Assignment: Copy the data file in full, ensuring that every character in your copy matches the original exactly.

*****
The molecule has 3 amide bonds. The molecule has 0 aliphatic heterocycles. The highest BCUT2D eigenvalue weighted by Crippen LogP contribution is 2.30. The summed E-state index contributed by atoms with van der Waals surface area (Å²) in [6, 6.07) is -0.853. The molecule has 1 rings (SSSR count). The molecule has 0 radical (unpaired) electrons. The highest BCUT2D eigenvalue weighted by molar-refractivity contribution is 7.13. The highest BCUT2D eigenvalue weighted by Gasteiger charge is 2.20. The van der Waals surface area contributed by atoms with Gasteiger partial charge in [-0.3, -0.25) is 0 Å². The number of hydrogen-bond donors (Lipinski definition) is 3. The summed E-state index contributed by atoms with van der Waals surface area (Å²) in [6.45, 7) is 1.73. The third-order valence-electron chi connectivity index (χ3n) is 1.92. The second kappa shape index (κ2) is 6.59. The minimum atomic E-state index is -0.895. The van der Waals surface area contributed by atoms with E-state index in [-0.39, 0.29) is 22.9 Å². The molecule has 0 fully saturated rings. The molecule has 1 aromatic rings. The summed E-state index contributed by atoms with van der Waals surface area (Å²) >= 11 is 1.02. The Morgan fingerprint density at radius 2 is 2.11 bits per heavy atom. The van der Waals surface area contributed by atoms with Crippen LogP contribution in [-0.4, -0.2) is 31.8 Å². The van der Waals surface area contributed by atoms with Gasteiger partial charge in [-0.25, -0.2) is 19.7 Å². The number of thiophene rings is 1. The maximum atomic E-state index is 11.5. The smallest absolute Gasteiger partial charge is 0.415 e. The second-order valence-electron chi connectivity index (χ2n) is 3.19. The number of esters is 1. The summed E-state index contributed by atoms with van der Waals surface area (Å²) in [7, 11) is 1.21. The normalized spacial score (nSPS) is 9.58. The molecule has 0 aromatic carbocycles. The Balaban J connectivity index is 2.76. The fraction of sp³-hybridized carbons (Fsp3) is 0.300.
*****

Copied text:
The molecule has 3 amide bonds. The molecule has 0 aliphatic heterocycles. The highest BCUT2D eigenvalue weighted by Crippen LogP contribution is 2.30. The summed E-state index contributed by atoms with van der Waals surface area (Å²) in [6, 6.07) is -0.853. The molecule has 1 rings (SSSR count). The molecule has 0 radical (unpaired) electrons. The highest BCUT2D eigenvalue weighted by molar-refractivity contribution is 7.13. The highest BCUT2D eigenvalue weighted by Gasteiger charge is 2.20. The van der Waals surface area contributed by atoms with Gasteiger partial charge in [-0.3, -0.25) is 0 Å². The number of hydrogen-bond donors (Lipinski definition) is 3. The summed E-state index contributed by atoms with van der Waals surface area (Å²) in [6.45, 7) is 1.73. The third-order valence-electron chi connectivity index (χ3n) is 1.92. The second kappa shape index (κ2) is 6.59. The minimum atomic E-state index is -0.895. The van der Waals surface area contributed by atoms with E-state index in [-0.39, 0.29) is 22.9 Å². The molecule has 0 fully saturated rings. The molecule has 1 aromatic rings. The summed E-state index contributed by atoms with van der Waals surface area (Å²) >= 11 is 1.02. The Morgan fingerprint density at radius 2 is 2.11 bits per heavy atom. The van der Waals surface area contributed by atoms with Crippen LogP contribution in [-0.4, -0.2) is 31.8 Å². The van der Waals surface area contributed by atoms with Gasteiger partial charge in [-0.25, -0.2) is 19.7 Å². The number of thiophene rings is 1. The maximum atomic E-state index is 11.5. The smallest absolute Gasteiger partial charge is 0.415 e. The second-order valence-electron chi connectivity index (χ2n) is 3.19. The number of esters is 1. The summed E-state index contributed by atoms with van der Waals surface area (Å²) in [7, 11) is 1.21. The normalized spacial score (nSPS) is 9.58. The molecule has 0 aromatic carbocycles. The Balaban J connectivity index is 2.76. The fraction of sp³-hybridized carbons (Fsp3) is 0.300.